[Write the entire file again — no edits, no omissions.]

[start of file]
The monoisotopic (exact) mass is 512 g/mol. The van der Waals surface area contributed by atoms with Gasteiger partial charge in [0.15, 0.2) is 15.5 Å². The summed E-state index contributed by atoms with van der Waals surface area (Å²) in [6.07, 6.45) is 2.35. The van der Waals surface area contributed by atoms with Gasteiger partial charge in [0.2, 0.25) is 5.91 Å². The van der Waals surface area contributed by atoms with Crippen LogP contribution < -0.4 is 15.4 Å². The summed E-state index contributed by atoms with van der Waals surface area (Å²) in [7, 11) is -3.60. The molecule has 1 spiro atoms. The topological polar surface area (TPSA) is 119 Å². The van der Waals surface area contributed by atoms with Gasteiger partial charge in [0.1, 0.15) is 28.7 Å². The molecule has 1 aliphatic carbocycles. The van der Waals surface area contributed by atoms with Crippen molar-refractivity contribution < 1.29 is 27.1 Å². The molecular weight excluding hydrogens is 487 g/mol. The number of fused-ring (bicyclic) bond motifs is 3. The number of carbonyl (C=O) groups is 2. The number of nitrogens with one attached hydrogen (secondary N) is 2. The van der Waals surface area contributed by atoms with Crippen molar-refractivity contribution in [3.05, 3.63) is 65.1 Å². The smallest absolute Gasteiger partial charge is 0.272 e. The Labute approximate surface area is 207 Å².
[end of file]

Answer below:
The monoisotopic (exact) mass is 512 g/mol. The van der Waals surface area contributed by atoms with Gasteiger partial charge in [0.15, 0.2) is 15.5 Å². The summed E-state index contributed by atoms with van der Waals surface area (Å²) in [6.07, 6.45) is 2.35. The van der Waals surface area contributed by atoms with Gasteiger partial charge in [0.2, 0.25) is 5.91 Å². The van der Waals surface area contributed by atoms with Crippen LogP contribution < -0.4 is 15.4 Å². The summed E-state index contributed by atoms with van der Waals surface area (Å²) in [7, 11) is -3.60. The molecule has 1 spiro atoms. The topological polar surface area (TPSA) is 119 Å². The van der Waals surface area contributed by atoms with Gasteiger partial charge in [0.1, 0.15) is 28.7 Å². The molecule has 1 aliphatic carbocycles. The van der Waals surface area contributed by atoms with Crippen molar-refractivity contribution < 1.29 is 27.1 Å². The molecular weight excluding hydrogens is 487 g/mol. The number of fused-ring (bicyclic) bond motifs is 3. The number of carbonyl (C=O) groups is 2. The number of nitrogens with one attached hydrogen (secondary N) is 2. The van der Waals surface area contributed by atoms with Crippen molar-refractivity contribution in [3.05, 3.63) is 65.1 Å². The smallest absolute Gasteiger partial charge is 0.272 e. The Labute approximate surface area is 207 Å².